Poinciana Grad Drafted Into The Canadian Football League
May 25, 2017
The Saskatchewan Roughriders, a team in the Canadian Football League, drafted a 2012 Poinciana High School football standout earlier this month to fill out its offensive line.
Dariusz Bladek, at 6’5” and 311 pounds, is just the right size for Canadian football.
Canadian football is different from American football since it is played on a longer and wider field and requires three downs to gain 10 yards for a first down.
These differences require more agility and speed from the players on the offensive and defensive line.
“I’m proud to be a Roughrider,” said Bladek, who leaves in a few weeks to start training in Regina, the capital of Saskatchewan.
The CFL season starts a few months earlier than the National Football League in the U.S. The Roughriders kick off the preseason on June 10 against its rival, the Winnipeg Blue Bombers.
Bladek was a highly sought after high school athlete in 2012, with offers from the University of South Florida, Florida International University and other colleges.
Bladek accepted a full scholarship from Bethune-Cookman University, where he completed all four years of his bachelor’s degree and was a starting Wildcat all four years as well.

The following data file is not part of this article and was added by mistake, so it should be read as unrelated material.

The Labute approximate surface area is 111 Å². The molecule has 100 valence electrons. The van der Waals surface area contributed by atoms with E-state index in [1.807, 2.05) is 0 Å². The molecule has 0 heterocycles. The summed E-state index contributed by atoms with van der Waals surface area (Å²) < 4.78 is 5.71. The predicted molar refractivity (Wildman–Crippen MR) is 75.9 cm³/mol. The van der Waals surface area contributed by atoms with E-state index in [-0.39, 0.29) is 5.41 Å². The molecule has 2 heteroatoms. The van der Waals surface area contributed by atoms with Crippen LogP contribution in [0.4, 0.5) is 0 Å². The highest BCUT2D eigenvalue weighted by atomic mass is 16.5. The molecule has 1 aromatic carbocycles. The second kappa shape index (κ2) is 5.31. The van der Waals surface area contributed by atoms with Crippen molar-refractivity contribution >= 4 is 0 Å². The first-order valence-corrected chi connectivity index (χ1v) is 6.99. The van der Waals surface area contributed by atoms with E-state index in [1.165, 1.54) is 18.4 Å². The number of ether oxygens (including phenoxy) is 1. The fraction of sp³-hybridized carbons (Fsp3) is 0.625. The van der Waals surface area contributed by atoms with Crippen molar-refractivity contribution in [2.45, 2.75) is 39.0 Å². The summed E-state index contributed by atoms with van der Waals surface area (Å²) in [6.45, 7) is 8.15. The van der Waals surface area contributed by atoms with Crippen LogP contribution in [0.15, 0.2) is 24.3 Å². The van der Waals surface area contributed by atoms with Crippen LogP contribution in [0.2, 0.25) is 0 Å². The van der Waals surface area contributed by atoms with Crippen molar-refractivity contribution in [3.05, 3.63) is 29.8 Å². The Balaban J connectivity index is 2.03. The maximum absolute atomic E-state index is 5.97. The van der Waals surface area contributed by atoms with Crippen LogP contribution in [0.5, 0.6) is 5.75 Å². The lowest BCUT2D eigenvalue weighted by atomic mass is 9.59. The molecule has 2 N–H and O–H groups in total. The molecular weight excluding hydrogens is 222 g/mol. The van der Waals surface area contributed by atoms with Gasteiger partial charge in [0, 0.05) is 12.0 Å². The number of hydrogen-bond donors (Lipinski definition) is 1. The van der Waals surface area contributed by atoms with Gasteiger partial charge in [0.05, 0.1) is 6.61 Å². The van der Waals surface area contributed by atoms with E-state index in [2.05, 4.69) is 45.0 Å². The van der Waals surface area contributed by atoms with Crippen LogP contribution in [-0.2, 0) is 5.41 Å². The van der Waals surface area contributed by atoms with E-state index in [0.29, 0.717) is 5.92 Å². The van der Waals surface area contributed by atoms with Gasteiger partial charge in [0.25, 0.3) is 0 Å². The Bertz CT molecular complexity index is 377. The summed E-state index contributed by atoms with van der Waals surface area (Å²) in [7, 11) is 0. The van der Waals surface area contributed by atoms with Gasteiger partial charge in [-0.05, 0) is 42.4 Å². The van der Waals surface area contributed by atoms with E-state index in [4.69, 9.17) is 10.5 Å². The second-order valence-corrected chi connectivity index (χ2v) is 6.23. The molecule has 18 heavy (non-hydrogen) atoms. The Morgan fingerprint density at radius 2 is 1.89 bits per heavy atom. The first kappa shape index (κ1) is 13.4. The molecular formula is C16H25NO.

“I chose Bethune-Cookman to stay closer to home,” said Bladek, who said he wanted to stay close to his younger brother, Jozef Bladek, who is graduating this year from Poinciana High.
After graduating from Bethune-Cookman last year, Bladek entered the NFL draft and was even called to practice with the Baltimore Ravens for a few weeks.
When a NFL contract never materialized, Bladek set his sights further north in Canada.
Bladek has a dual citizenship with Canada, which makes him more attractive to Canadian teams.
In the CFL, each team can have a maximum of 44 players, in which only 20 can be drafted abroad.
Charles Jones, Bethune-Cookman’s Assistant Head Football Coach, said the Roughriders are fortunate to have Bladek.
“Dariusz has been offered a great opportunity,” Jones said. “It’s something he has always wanted, and he worked hard to achieve it.”
During his spare time, Bladek would lend a hand to Poinciana High’s football team.
“I had some off time between college and being drafted, so I wanted to give back to the high school that gave so much to me,” Bladek said.
Bladek not only gave them pointers during practice, but he inspired them as well.
Ken Knapcyzk, a coach for Poinciana High’s football team, said that the impact Bladek made on Poinciana was large because he inspired many players to work hard in hopes that they can achieve success too.
Bladek said he hopes to continue to return to Poinciana High during the offseason to help the football team out.
“I just want to show high school athletes that I’m living proof that if you work hard, you can succeed,” Bladek said.